To what extent has the candidate made an effort to develop opportunities where he or she felt stifled by management in previous positions? What was the candidate excited about doing in his or her last job? What homework has he or she done in preparation for this interview with your agency?

Don't rush the hiring process. It's not something to "get over with." It's the bread and butter of what makes a great agency—hiring great people.

Letting go of the losers so you can focus on the winners

As we all know, some accounts are simply not worth the time and effort. Sometimes it's because it's a one-policy account or the premium is so low; in other cases the client's need for hand-holding is so great that the account is a money-losing proposition. Those accounts should be sent to the competition so they can lose money over there.

In the same way, you have to be adamant about keeping "the right people on the right seat of the bus," as Jim Collins says in his excellent book Good to Great. I remember that Les Breedlove, the owner of Slaton Risk Management in West Palm Beach, Florida, had all of his employees read Good to Great, and then he gave each employee a miniature yellow bus with the Slaton logo to place on his or her desk. There was no doubt about the importance of excellence at that agency.

If somebody is not performing at your agency, the first question to ask is: "Why not?" Did you hire a misfit to begin with? Did you allow the employee to turn into a dinosaur because you didn't insist that he or she get training? Does the employee have the skill set but not the team attitude you're looking for? Here's my question, whether it's for a client or an employee: If they quit, would you be relieved or upset? If the former, then why are they still there? Do you really like the drama?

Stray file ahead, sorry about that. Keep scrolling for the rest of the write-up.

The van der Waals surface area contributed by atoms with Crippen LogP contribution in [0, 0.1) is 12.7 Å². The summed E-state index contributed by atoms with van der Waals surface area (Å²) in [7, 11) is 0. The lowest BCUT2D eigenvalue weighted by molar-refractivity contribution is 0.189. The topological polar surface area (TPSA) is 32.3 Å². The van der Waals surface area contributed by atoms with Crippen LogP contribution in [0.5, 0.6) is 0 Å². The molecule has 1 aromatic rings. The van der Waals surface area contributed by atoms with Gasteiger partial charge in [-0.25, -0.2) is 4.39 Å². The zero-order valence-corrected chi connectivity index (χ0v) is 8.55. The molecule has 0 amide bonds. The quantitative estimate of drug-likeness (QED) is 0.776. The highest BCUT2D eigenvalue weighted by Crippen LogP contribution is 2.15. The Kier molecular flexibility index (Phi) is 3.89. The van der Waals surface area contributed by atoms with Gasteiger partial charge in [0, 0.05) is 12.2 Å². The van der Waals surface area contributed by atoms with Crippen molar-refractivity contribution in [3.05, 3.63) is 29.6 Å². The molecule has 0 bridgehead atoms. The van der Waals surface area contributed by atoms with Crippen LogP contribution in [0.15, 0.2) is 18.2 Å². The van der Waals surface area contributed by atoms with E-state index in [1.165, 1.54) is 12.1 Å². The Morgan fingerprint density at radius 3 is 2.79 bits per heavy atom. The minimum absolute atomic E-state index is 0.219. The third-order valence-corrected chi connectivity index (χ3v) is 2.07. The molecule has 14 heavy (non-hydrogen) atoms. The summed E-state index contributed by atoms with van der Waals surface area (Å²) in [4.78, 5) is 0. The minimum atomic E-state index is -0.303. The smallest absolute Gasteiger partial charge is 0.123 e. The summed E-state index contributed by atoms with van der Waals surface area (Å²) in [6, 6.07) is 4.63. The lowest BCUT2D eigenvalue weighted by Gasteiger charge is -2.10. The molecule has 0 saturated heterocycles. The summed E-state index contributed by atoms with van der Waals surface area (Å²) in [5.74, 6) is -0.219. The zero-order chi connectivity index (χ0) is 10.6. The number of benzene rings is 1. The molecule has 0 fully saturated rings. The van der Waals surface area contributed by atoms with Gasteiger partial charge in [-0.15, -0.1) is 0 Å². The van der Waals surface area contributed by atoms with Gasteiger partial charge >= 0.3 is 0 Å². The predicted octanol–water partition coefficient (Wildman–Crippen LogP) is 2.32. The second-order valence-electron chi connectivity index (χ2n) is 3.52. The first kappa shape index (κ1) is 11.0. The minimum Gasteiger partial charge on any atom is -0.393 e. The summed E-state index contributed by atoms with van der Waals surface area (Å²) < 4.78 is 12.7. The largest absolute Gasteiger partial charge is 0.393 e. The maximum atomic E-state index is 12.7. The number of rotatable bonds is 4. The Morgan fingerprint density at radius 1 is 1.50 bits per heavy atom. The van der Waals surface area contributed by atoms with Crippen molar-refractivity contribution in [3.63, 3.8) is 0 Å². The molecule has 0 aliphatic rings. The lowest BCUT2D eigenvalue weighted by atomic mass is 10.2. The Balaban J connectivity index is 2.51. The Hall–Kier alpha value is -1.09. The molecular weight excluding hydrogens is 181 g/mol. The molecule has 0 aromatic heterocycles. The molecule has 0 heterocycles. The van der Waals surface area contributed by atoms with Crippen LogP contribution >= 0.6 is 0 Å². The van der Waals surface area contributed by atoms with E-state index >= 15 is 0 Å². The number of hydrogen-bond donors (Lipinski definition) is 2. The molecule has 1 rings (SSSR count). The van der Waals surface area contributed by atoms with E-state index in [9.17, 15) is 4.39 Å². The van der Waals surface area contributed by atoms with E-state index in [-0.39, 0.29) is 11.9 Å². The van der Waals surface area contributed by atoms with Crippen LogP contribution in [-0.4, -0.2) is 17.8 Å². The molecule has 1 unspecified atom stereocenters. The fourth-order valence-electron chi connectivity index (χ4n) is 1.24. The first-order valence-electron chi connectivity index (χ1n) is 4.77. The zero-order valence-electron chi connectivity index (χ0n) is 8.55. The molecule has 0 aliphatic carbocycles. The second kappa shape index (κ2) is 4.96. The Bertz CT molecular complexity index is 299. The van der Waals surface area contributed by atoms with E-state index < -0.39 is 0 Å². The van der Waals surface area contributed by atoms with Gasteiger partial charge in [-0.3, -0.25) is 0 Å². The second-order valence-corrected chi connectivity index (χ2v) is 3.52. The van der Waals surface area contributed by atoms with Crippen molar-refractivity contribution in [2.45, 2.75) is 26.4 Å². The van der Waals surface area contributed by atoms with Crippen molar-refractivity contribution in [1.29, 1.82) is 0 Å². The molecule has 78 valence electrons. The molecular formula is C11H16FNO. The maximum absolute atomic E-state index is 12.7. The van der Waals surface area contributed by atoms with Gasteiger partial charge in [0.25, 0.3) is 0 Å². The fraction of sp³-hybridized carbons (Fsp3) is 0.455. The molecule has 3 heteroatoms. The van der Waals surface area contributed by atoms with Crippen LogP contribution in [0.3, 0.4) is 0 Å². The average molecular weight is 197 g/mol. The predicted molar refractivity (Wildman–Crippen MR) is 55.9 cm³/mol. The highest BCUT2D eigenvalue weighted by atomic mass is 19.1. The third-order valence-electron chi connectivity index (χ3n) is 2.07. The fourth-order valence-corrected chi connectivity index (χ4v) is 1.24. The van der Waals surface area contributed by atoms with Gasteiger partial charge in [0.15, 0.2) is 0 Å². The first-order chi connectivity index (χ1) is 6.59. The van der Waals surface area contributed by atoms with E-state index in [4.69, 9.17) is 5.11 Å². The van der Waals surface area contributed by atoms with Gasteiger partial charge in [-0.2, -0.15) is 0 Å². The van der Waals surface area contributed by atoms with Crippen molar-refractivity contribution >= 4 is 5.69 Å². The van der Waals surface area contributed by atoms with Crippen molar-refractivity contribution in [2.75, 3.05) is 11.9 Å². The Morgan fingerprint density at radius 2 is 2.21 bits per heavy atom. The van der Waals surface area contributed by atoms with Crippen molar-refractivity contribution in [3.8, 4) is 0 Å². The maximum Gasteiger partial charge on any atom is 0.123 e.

Here's where the rubber meets the road: Let's say you have a high-performing producer who brings in a lot of revenue but also creates a great deal of drama in the process. For example, there's a high level of turnover among the producer's support staff. How is that nonsense factored into your calculation of this producer's "profitability"?

Another kind of problem employee is one whose behavior has the potential to generate a sexual harassment or E&O claim. Yet another is a producer who will not participate in any new sales program you're introducing because "my way is the only way." This attitude undermines the team's effort to move forward. Although this producer may generate excellent revenue, the problems he or she creates really aren't worth it! These folks are better off working for themselves or the competition.

Celebrate successes

How many of us stop running long enough to actually celebrate our relationships and successes? What do you do with your employees that is fun and engaging? For five years, I was fortunate enough to work out of the office of Slaton Risk Management in West Palm Beach, and then for two years out of the office of Cavignac Insurance in San Diego. I did so to help myself better understand the agency business.

To their credit, the principals of these agencies know how to celebrate. On at least a quarterly basis, they have some kind of activity for employees: a picnic, bowling night, softball game, race car driving, or dinner. These smart agency principals realize that success is not just about making money, but also about having fun and building relationships along the way.

Ask yourself this question: "How can I do a good job of branding and selling our agency to current and prospective employees?" All you have to do is open up any good book on sales or marketing and replace the word "customer" or "client" with the word "employee," and you'll gain a great deal of insight about how to be a better leader and manager.

The author

Don Phin is president of the Employer Advisors Network, Inc., and the author of the "HR That Works" series of compliance and management products. He is the editor of "Employment Practices Liability Consultant" (EPLIC) published by IRMI. He can be contacted at


What comes to your company comes from your company.

No one really wants to work for a stick in the mud. Remember, you want to hire people who are productive and fun to work with.